The Temple City Council will in October seek to levy a tax millage rate of 6.5 on city property owners, an amount that will have the effect of raising no extra revenues for the city.
The council voted 3-1 to advertise the millage during a special called meeting Monday evening. Council members Howard Walden, Richard Bracknell and Todd Rothwell voted in favor; councilman Bill Simmons was opposed.
State law requires an approved millage rate to be advertised for a certain length of time in the county’s legal organ before council meets to officially adopt a rate.
The council will vote to set the millage at their next regular monthly meeting, scheduled for 6:30 p.m. on Oct. 3. The council had scheduled a special called meeting on Sept. 29 for that purpose, but a computer error resulted in missing information about the millage being published in the Times-Georgian newspaper, so city officials decided to reschedule the millage vote for the later date. City Administrator Bill Osborne said on Thursday that the Sept. 29 meeting would still take place, so that council can act on a matter unrelated to the millage that had already been placed on the agenda.
Villa Rica financial officers, who have contracted with Temple to plan their budgets, say the 6.5 mill rate is the minimum required to ensure the city earns enough revenues to meet its current budgetary needs.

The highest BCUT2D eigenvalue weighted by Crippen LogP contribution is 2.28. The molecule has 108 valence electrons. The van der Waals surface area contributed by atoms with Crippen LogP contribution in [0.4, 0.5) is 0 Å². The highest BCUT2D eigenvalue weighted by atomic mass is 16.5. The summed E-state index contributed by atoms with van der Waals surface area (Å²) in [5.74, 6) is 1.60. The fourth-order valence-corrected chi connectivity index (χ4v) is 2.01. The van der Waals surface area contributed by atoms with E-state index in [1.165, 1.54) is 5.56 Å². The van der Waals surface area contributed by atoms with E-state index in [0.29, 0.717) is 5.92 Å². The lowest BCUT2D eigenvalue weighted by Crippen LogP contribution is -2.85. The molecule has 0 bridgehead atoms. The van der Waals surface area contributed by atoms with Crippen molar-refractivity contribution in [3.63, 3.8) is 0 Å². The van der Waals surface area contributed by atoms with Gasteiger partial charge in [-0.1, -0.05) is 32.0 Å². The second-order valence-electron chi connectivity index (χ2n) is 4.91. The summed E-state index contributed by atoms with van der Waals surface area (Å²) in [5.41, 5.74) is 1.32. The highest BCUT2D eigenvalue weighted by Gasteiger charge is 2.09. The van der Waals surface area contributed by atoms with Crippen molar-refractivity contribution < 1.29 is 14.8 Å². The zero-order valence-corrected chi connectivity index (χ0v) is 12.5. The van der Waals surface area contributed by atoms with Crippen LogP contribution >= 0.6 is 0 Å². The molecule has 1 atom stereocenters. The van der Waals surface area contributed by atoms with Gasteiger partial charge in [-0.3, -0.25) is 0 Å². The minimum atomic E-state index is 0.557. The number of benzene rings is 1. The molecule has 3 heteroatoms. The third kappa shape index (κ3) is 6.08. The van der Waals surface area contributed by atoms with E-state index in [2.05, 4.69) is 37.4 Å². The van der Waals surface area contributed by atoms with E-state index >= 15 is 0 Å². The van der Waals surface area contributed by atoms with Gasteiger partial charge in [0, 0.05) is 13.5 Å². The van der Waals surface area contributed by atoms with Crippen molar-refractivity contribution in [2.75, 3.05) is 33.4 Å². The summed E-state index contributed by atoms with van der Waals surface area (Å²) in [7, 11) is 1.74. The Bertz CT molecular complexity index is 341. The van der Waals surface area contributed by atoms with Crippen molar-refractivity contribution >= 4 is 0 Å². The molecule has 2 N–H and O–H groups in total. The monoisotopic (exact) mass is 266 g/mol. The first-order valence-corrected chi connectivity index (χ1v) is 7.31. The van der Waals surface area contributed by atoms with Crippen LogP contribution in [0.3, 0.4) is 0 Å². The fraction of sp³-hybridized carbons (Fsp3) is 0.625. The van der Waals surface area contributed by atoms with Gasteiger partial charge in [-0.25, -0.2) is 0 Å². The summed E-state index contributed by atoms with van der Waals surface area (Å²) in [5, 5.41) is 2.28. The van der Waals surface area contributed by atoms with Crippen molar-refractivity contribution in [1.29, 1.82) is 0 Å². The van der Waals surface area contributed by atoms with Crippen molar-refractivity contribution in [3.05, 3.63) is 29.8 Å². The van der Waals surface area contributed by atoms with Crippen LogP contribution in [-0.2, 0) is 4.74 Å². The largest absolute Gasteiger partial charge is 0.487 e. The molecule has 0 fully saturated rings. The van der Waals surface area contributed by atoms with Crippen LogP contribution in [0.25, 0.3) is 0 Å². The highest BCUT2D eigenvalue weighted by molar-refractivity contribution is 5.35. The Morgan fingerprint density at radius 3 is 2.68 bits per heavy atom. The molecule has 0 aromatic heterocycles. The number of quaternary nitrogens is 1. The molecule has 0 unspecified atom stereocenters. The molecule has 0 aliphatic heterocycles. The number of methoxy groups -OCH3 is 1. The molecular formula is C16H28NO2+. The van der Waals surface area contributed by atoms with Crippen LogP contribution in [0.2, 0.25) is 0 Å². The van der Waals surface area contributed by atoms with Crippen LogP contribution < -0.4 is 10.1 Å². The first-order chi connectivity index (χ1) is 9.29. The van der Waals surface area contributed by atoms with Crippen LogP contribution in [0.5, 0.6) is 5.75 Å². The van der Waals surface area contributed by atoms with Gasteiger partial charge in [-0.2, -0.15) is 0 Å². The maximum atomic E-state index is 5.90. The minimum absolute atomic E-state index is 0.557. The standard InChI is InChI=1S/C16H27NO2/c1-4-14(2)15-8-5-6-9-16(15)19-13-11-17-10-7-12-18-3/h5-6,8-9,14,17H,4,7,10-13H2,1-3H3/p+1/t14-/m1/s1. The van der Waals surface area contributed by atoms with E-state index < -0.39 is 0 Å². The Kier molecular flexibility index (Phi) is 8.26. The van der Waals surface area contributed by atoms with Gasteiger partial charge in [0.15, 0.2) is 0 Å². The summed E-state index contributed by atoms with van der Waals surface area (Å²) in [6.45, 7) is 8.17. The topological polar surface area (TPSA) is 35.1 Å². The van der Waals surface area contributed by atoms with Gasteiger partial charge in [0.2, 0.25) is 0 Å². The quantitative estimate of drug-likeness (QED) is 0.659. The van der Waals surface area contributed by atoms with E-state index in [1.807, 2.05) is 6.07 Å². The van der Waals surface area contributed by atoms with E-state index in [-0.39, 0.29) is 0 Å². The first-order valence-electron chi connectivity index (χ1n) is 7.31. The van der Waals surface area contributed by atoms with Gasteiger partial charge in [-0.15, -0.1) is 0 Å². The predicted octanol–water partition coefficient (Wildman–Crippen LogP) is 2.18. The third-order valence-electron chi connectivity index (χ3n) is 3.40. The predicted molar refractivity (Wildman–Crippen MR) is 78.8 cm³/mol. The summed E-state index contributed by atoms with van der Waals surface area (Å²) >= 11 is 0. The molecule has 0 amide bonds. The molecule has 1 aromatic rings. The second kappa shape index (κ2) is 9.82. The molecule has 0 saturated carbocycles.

A previous plan to set a millage of 6.574 collapsed on Sept. 12, when the council split 2-1 on the proposal. The council that evening had only a quorum of three council members present, meaning that any measure would require all three council members to vote the same way.
The 6.574 rate would have raised $4,353 in additional revenues for the city. During Monday’s meeting, City Administrator Bill Osborne told the council that the new 6.5 rate would have the result of raising “essentially the same amount” as was collected last year.
In advance of the Sept. 12 meeting, the council had held three public meetings as required by law on the 6.574 rate. But because the city is now advertising a lower rate, Osborne told council members that state Department of Revenue officials have said no additional public hearings are required.
The council must set a millage rate so that tax collections can begin. Temple bases its fiscal year on the calendar year. Because property taxes are not collected until the end of that year, city officials have been spending money for its current budget in anticipation of collecting revenues at the end of the 12-month period.
That process had already been complicated this year by the fact that Carroll County did a reassessment of residential property values in the county. Because a number of property owners then appealed those valuations, it has caused a delay in the county completing a tax digest, which is a computation of the taxable value of such properties in the county. The tax digest number is needed to determine the tax rate (millage) each property owner must pay to generate revenues for the city budget.
The actual value of that tax digest is still undetermined, and won’t be resolved until the last appeal is decided, at which point the digest value will be adjusted accordingly. In the meantime, city officials are basing their calculations on preliminary digest figures.